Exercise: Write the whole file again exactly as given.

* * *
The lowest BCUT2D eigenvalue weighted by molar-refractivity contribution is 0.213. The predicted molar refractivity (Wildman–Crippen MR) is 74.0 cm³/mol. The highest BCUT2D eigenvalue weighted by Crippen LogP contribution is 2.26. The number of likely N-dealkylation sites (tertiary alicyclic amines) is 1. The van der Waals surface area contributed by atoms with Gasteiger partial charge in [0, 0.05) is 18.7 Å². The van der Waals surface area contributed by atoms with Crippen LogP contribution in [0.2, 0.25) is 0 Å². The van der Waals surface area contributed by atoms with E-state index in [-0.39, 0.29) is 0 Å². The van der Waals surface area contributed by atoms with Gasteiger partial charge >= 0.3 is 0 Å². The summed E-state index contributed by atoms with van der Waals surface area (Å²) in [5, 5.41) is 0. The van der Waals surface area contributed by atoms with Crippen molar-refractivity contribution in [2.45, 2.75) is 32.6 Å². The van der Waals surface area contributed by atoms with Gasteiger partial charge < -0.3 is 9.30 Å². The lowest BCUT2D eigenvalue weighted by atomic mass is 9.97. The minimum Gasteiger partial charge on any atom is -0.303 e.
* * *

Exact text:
The lowest BCUT2D eigenvalue weighted by molar-refractivity contribution is 0.213. The predicted molar refractivity (Wildman–Crippen MR) is 74.0 cm³/mol. The highest BCUT2D eigenvalue weighted by Crippen LogP contribution is 2.26. The number of likely N-dealkylation sites (tertiary alicyclic amines) is 1. The van der Waals surface area contributed by atoms with Gasteiger partial charge in [0, 0.05) is 18.7 Å². The van der Waals surface area contributed by atoms with Crippen LogP contribution in [0.2, 0.25) is 0 Å². The van der Waals surface area contributed by atoms with E-state index in [-0.39, 0.29) is 0 Å². The van der Waals surface area contributed by atoms with Gasteiger partial charge >= 0.3 is 0 Å². The summed E-state index contributed by atoms with van der Waals surface area (Å²) in [5, 5.41) is 0. The van der Waals surface area contributed by atoms with Crippen molar-refractivity contribution in [2.45, 2.75) is 32.6 Å². The van der Waals surface area contributed by atoms with Gasteiger partial charge < -0.3 is 9.30 Å². The lowest BCUT2D eigenvalue weighted by atomic mass is 9.97. The minimum Gasteiger partial charge on any atom is -0.303 e.